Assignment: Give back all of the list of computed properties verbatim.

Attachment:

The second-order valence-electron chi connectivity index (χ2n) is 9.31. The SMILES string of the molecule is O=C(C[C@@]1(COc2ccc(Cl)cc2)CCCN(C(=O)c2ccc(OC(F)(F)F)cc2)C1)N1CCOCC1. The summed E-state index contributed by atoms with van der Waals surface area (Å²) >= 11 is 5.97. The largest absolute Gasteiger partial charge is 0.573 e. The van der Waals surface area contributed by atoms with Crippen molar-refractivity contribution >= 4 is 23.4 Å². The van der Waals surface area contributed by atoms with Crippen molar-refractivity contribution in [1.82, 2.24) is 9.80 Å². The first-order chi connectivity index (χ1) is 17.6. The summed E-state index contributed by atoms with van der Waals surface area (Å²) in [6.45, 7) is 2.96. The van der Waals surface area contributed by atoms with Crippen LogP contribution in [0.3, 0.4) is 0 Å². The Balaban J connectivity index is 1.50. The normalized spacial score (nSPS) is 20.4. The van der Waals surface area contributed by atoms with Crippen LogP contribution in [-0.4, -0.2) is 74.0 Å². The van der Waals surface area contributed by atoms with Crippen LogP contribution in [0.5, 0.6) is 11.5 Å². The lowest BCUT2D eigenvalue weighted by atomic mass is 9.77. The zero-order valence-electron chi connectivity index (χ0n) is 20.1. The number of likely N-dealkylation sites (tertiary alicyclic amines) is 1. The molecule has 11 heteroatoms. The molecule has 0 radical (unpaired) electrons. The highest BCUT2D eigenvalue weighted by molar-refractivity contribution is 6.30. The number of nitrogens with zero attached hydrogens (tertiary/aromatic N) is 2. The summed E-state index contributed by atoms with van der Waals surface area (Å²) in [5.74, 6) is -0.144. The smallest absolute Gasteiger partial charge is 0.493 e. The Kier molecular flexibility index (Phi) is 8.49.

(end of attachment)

The second-order valence-electron chi connectivity index (χ2n) is 9.31. The SMILES string of the molecule is O=C(C[C@@]1(COc2ccc(Cl)cc2)CCCN(C(=O)c2ccc(OC(F)(F)F)cc2)C1)N1CCOCC1. The summed E-state index contributed by atoms with van der Waals surface area (Å²) >= 11 is 5.97. The largest absolute Gasteiger partial charge is 0.573 e. The van der Waals surface area contributed by atoms with Crippen molar-refractivity contribution >= 4 is 23.4 Å². The van der Waals surface area contributed by atoms with Crippen molar-refractivity contribution in [1.82, 2.24) is 9.80 Å². The first-order chi connectivity index (χ1) is 17.6. The summed E-state index contributed by atoms with van der Waals surface area (Å²) in [6.45, 7) is 2.96. The van der Waals surface area contributed by atoms with Crippen LogP contribution in [0.3, 0.4) is 0 Å². The Balaban J connectivity index is 1.50. The normalized spacial score (nSPS) is 20.4. The van der Waals surface area contributed by atoms with Crippen LogP contribution in [-0.4, -0.2) is 74.0 Å². The van der Waals surface area contributed by atoms with Crippen LogP contribution in [0.5, 0.6) is 11.5 Å². The lowest BCUT2D eigenvalue weighted by atomic mass is 9.77. The zero-order valence-electron chi connectivity index (χ0n) is 20.1. The number of likely N-dealkylation sites (tertiary alicyclic amines) is 1. The molecule has 11 heteroatoms. The molecule has 0 radical (unpaired) electrons. The highest BCUT2D eigenvalue weighted by molar-refractivity contribution is 6.30. The number of nitrogens with zero attached hydrogens (tertiary/aromatic N) is 2. The summed E-state index contributed by atoms with van der Waals surface area (Å²) in [5.74, 6) is -0.144. The smallest absolute Gasteiger partial charge is 0.493 e. The Kier molecular flexibility index (Phi) is 8.49.